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I was trying to prove a problem and I got stuck at a point. The problem leads to a point where I have to show:

Let, $X$ and $Y$ are two r.v. If $\mathsf{Cov}(X,Y)\geq 0$ and $\mathsf{P}(Y>0)=1$, then show that $\mathsf{Cov}\Big(X,\dfrac{1}{Y}\Big)\leq 0$.

But I could not find a way to go from $Y$ to $\dfrac{1}{Y}$, also I have a feeling that there may be a counterexample of the problem. Any help would be appreciated.


Thanks to Einar Rødland, but in the problem I did not have $(X,Y)$ and $(X, 1/Y)$ same in distribution.

The problem was to show if $\mathsf{E}\Big(\dfrac{Z_1-Z_2}{Z_1+Z_2}\Big)\geq 0$, then $\mathsf{E}(Z_1-Z_2)\geq 0$, where $Z_1$ and $Z_2$ are different positive r.v. and $\mathsf{Cov}(Z_1+Z_2,Z_1-Z_2)\geq 0$

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  • $\begingroup$ There is some confusion as to what your problem really is. The two versions don't seem to match. Could you clarify which version you actually intended? $\endgroup$ – Vim Aug 31 '17 at 12:27
  • $\begingroup$ Also, by Einar's example, the statement in your question's title is simply wrong. You would need to impose extra conditions to make it correct. Einar's example is totally valid, because it doesn't violate any of the conditions you give. $\endgroup$ – Vim Aug 31 '17 at 12:33
  • $\begingroup$ @Vim why do not match? If $\mathsf{Cov}(1/(Z_1+Z_2),Z_1-Z_2)\leq 0$, then I can have $E(Z_1-Z_2)E(1/(Z_1+Z_2))\geq \mathsf{E}\Big(\dfrac{Z_1-Z_2}{Z_1+Z_2}\Big)\geq 0$. Now $E(1/(Z_1+Z_2))>0$, then $\mathsf{E}(Z_1-Z_2)\geq 0$. Where am I wrong? $\endgroup$ – Stat_prob_001 Aug 31 '17 at 12:38
  • $\begingroup$ @Vim I know his counterexample is right. I did not add at first the second part. That is why I mentioned him. $\endgroup$ – Stat_prob_001 Aug 31 '17 at 12:41
  • $\begingroup$ @Stat_prob_001: The new question in the text and the one in the comment above are different: eg, the covariances are not the same. Which is the correct one? And it's easier if you formulate the question first stating the assumptions clearly, and then the (assumed) consequence, rather than the result in the middle with assumptions before and after, as it can become unclear which are assumtions and which are consequences. $\endgroup$ – Einar Rødland Aug 31 '17 at 15:21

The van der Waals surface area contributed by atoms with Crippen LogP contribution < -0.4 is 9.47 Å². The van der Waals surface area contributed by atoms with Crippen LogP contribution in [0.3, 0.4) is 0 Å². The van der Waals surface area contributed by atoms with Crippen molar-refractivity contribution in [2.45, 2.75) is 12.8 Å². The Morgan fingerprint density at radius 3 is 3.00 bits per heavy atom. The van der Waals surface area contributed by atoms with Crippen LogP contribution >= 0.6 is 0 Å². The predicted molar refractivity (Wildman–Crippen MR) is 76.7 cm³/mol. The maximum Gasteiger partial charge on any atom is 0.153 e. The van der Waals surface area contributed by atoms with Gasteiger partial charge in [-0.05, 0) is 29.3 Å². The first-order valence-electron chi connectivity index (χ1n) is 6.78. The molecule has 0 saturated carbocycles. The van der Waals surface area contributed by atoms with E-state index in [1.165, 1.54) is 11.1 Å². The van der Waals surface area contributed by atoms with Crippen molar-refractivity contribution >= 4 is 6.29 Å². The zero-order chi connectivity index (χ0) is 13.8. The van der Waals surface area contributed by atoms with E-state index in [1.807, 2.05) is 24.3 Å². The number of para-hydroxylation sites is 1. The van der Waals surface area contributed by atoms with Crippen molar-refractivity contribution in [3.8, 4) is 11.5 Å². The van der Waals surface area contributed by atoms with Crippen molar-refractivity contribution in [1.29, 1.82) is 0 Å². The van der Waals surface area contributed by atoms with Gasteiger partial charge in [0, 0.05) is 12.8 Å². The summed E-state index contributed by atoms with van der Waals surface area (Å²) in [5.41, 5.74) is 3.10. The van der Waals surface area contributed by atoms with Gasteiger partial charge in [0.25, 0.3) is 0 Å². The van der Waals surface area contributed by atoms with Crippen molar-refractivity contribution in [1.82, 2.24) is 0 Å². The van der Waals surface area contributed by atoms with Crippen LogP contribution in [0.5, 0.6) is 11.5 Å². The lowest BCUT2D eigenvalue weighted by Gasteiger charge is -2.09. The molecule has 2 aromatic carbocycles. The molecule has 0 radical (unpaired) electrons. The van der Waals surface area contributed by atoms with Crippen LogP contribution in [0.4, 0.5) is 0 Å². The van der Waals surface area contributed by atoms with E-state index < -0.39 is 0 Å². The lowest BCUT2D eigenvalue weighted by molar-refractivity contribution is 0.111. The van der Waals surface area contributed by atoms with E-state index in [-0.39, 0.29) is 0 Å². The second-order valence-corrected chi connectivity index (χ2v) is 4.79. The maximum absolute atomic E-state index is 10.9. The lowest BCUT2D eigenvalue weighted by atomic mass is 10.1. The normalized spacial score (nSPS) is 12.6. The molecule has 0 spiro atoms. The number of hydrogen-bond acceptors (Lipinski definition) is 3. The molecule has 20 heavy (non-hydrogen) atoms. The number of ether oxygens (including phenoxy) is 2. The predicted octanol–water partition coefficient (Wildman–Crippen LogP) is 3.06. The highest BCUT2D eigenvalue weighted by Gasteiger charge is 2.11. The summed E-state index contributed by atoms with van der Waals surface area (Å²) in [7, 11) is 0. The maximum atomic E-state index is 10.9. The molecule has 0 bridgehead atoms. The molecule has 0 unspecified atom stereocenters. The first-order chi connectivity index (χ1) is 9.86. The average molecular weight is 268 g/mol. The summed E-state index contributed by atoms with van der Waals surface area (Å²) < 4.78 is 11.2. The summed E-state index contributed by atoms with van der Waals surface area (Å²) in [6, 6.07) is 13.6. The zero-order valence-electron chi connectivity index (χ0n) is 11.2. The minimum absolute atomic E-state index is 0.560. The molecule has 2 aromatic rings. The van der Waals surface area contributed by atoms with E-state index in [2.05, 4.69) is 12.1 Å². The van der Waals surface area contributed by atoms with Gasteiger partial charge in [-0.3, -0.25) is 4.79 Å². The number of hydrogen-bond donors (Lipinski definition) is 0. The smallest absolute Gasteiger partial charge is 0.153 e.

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Let $\Pr(X=-1, Y=1)=1/2$ and $\Pr(X=1, Y=2)=\Pr(X=1, Y=1/2)=1/4$.

Note that $(X,Y)$ and $(X,1/Y)$ have the same distribution, both with $\text{E}[X]=0$, which made the example a little easier to make and explain.

That makes $\text{Cov}[X,Y]=\text{Cov}[X,1/Y]=1/8$.

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  • $\begingroup$ I think $cov[X,Y]= 13/8$ since $cov[X,Y]=E[XY]$ in this case. $\endgroup$ – user64066 Aug 31 '17 at 11:50
  • $\begingroup$ can you give an example where $(X,Y)\neq (X,1/Y)$ in distribution? $\endgroup$ – Stat_prob_001 Aug 31 '17 at 11:52
  • $\begingroup$ @Stat_prob_001: Just modify the probabilities slightly, and the inequalities will still hold but the two distributions no longer be identical: eg, use probabilities $1/4+a$ and $1/4-a$ for $(X,Y)=(1,2), (1,1/2)$. $\endgroup$ – Einar Rødland Aug 31 '17 at 12:44
  • $\begingroup$ @user64066: Not sure how you got $13/8$. I got $\text{E}[XY]=-1/2+1/2+1/8=1/8$ adding the three cases. $\endgroup$ – Einar Rødland Aug 31 '17 at 12:46
  • $\begingroup$ @EinarRødland thanks. I think I have to prove the main problem other way. $\endgroup$ – Stat_prob_001 Aug 31 '17 at 12:46

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